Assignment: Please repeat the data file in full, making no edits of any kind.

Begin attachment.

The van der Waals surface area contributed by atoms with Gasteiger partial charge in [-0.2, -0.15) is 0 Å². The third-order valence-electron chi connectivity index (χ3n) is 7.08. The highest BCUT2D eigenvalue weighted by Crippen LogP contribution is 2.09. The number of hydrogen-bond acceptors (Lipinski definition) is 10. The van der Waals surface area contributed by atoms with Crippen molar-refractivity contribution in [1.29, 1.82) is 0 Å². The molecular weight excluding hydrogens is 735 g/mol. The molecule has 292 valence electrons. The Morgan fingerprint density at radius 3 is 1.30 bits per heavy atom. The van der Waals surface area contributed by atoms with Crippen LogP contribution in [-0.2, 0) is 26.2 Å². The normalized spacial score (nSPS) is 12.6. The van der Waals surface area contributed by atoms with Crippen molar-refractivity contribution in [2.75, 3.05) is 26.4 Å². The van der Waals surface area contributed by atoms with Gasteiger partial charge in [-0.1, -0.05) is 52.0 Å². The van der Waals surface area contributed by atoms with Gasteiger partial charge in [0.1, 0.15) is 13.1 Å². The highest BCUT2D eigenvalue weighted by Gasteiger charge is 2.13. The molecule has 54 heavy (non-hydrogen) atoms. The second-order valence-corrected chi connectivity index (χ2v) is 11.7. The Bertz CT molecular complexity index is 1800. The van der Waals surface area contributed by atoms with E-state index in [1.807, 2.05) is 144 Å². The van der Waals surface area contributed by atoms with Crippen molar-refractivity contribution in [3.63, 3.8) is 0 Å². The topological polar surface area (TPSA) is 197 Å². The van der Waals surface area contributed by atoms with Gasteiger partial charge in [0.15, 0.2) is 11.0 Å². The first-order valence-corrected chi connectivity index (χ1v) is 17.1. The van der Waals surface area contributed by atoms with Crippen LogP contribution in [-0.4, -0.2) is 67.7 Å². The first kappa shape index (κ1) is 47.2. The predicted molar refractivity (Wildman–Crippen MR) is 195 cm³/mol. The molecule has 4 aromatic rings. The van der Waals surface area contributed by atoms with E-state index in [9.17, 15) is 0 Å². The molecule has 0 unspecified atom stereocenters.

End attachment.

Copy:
The van der Waals surface area contributed by atoms with Gasteiger partial charge in [-0.2, -0.15) is 0 Å². The third-order valence-electron chi connectivity index (χ3n) is 7.08. The highest BCUT2D eigenvalue weighted by Crippen LogP contribution is 2.09. The number of hydrogen-bond acceptors (Lipinski definition) is 10. The van der Waals surface area contributed by atoms with Crippen molar-refractivity contribution in [1.29, 1.82) is 0 Å². The molecular weight excluding hydrogens is 735 g/mol. The molecule has 292 valence electrons. The Morgan fingerprint density at radius 3 is 1.30 bits per heavy atom. The van der Waals surface area contributed by atoms with Crippen LogP contribution in [-0.2, 0) is 26.2 Å². The normalized spacial score (nSPS) is 12.6. The van der Waals surface area contributed by atoms with Crippen molar-refractivity contribution in [2.75, 3.05) is 26.4 Å². The van der Waals surface area contributed by atoms with Gasteiger partial charge in [-0.1, -0.05) is 52.0 Å². The van der Waals surface area contributed by atoms with Gasteiger partial charge in [0.1, 0.15) is 13.1 Å². The highest BCUT2D eigenvalue weighted by Gasteiger charge is 2.13. The molecule has 54 heavy (non-hydrogen) atoms. The second-order valence-corrected chi connectivity index (χ2v) is 11.7. The Bertz CT molecular complexity index is 1800. The van der Waals surface area contributed by atoms with E-state index in [1.807, 2.05) is 144 Å². The van der Waals surface area contributed by atoms with Crippen molar-refractivity contribution in [3.63, 3.8) is 0 Å². The topological polar surface area (TPSA) is 197 Å². The van der Waals surface area contributed by atoms with Gasteiger partial charge in [0.15, 0.2) is 11.0 Å². The first-order valence-corrected chi connectivity index (χ1v) is 17.1. The van der Waals surface area contributed by atoms with Crippen LogP contribution in [-0.4, -0.2) is 67.7 Å². The first kappa shape index (κ1) is 47.2. The predicted molar refractivity (Wildman–Crippen MR) is 195 cm³/mol. The molecule has 4 aromatic rings. The van der Waals surface area contributed by atoms with E-state index in [9.17, 15) is 0 Å². The molecule has 0 unspecified atom stereocenters.